This study of 21 patients proves that asymmetric braces allow better in-brace correction than symmetric braces and that in turn results in optimal improvements to curvatures, even in curves exceeding 45 degrees.

View paper

 

  • Remodelling of trunk and back shape deformities in patients with scoliosis using standardised asymmetric computer-aided design/computer-aided manufacturing braces.’

Weiss HR & Monomarco M. Hard Tissue 2013 Feb 26;2{2}:14

This paper compares the case studies of three patients with curvatures exceeding 45 degrees with a plethora of literature on the subject which had shown limited evidence of improvements via bracing.The case studies indicate that trunk and back shape can be improved by bracing, even in patients with curvatures exceeding 45 degrees. For the majority of scoliosis patients with curvatures exceeding 45 degrees, surgery should not be indicated, considering that a large percentage of long-term effects are detrimental, as shown in the literature.

View paper

 

  • Standardising the treatment with Cheneau braces via CAD: Prospects and risks’

Weiss HR. OA Musculoskeletal Medicine 2014 May 03;2{1}:10

This is a review of the literature with respect to the outcome of Cheneau brace treatment. The end results of the latest two independent trials indicate a success rate of over 95%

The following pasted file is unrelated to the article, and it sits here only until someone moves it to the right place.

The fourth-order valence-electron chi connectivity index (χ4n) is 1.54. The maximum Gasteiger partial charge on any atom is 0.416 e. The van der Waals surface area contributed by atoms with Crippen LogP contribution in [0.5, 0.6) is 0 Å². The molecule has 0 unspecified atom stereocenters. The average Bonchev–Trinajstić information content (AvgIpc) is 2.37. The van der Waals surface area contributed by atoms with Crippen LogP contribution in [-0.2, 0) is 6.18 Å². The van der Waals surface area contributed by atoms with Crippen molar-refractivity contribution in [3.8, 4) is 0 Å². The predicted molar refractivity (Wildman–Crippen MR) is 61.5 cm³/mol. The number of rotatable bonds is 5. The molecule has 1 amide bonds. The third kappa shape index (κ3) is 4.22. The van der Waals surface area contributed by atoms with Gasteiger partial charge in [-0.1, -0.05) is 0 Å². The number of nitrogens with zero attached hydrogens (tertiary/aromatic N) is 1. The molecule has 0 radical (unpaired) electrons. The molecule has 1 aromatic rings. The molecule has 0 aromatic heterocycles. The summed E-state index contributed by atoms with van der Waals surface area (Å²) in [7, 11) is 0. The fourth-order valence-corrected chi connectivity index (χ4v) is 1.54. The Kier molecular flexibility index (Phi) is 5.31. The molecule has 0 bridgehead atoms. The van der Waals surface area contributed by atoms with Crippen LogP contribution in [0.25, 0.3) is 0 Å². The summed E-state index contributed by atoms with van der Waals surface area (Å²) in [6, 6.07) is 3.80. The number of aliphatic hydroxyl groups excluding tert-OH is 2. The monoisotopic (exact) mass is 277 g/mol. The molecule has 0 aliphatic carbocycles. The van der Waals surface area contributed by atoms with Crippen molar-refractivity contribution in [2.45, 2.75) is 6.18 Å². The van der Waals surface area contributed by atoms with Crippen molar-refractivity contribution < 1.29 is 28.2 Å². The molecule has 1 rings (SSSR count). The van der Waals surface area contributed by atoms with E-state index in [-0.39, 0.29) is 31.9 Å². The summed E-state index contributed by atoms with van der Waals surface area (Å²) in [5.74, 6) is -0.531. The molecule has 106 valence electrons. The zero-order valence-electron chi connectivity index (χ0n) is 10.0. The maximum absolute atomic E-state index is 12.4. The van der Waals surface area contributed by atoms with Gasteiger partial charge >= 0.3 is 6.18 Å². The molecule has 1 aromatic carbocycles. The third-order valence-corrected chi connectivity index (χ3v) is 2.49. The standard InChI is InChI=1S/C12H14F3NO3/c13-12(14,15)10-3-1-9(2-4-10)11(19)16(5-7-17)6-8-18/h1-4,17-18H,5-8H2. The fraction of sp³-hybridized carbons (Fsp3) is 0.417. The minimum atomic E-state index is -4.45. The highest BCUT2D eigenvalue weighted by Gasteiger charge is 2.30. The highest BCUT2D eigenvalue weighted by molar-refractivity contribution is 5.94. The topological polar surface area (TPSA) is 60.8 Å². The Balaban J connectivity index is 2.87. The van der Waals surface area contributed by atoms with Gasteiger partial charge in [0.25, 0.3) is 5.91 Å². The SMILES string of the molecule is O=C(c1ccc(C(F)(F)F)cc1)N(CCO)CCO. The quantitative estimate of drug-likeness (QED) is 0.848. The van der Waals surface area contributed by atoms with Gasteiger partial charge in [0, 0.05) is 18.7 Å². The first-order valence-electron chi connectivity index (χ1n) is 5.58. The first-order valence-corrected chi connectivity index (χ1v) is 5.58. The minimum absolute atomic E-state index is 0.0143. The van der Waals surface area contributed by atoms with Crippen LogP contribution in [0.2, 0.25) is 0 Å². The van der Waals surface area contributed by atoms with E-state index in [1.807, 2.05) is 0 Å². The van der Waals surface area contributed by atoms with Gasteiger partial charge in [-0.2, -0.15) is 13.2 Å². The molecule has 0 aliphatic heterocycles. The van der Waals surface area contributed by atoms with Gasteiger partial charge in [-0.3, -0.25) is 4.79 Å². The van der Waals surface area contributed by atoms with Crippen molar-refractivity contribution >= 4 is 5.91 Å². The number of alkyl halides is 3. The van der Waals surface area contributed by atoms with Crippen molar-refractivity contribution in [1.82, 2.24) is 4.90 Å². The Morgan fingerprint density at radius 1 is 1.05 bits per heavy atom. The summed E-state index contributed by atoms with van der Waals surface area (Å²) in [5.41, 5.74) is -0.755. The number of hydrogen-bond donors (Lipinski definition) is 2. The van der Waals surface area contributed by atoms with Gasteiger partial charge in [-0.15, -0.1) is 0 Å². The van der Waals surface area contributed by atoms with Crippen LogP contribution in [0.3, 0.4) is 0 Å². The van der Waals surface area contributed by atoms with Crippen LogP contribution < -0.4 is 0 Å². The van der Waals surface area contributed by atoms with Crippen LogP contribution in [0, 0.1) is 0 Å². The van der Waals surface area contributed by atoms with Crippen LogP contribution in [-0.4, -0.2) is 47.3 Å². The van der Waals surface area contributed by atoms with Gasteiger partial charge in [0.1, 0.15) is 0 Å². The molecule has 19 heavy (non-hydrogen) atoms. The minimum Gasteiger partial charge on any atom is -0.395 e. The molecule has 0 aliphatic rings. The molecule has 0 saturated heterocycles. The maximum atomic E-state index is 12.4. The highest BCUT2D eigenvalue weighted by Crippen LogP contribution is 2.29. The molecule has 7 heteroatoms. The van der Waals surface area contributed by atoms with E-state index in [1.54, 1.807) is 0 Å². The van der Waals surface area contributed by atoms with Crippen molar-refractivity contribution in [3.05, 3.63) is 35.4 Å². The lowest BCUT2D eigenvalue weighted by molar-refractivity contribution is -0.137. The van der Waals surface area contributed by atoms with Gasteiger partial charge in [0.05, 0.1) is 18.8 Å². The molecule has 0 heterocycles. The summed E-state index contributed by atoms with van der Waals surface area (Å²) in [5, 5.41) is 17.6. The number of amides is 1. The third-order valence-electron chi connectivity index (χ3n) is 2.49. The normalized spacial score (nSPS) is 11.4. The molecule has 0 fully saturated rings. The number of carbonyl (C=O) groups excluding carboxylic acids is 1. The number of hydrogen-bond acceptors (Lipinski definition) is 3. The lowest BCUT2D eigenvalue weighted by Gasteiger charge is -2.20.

View paper

 

  • ‘The Treatment of Adolescent Idiopathic Scoliosis (AIS) according to the present evidence. A systematic review’

Weiss HR. & Goodall. D. European Journal of Physical Rehabilitation and Medicine 2008, 44:177-93

This review provides a synopsis of all treatment options for idiopathic scoliosis, including a review of short-term studies which support outpatient physiotherapy. No controlled study was found to support surgical intervention as a treatment for idiopathic scoliosis and cites the unknown long-term effects of surgery as a factor.

View paper

 

  • ‘Rate of complications in scoliosis surgery – a systematic review of the Pub Med literature’

Weiss HR & Goodall, D. Scoliosis 2008, 3:9.

This paper looks at the limitations of spinal fusion surgery in preventing progression, restoring ‘acceptability’ of the deformity and reducing curvature. This paper concludes that scoliosis surgery has a varying but generally high rate of complications, though long-term risks have not yet been reported on and further research is needed.

View paper

 

  • ‘Improving excellence in scoliosis rehabilitation: A controlled study of matched pairs.’

Weiss HR & R. Klein. Pediatric Rehabilitation, July 2006; 9(3): 190–200.

This paper tests the hypothesis that physio-logic® exercises improve the outcome of Scoliosis Intensive Rehabilitation (SIR) by correcting the deformity in the sagittal plane.

View paper

 

  • 'Specialized physical therapy helps teens with scoliosis get ahead of the curve'

University of Alberta. ScienceDaily. ScienceDaily, 25 January 2017.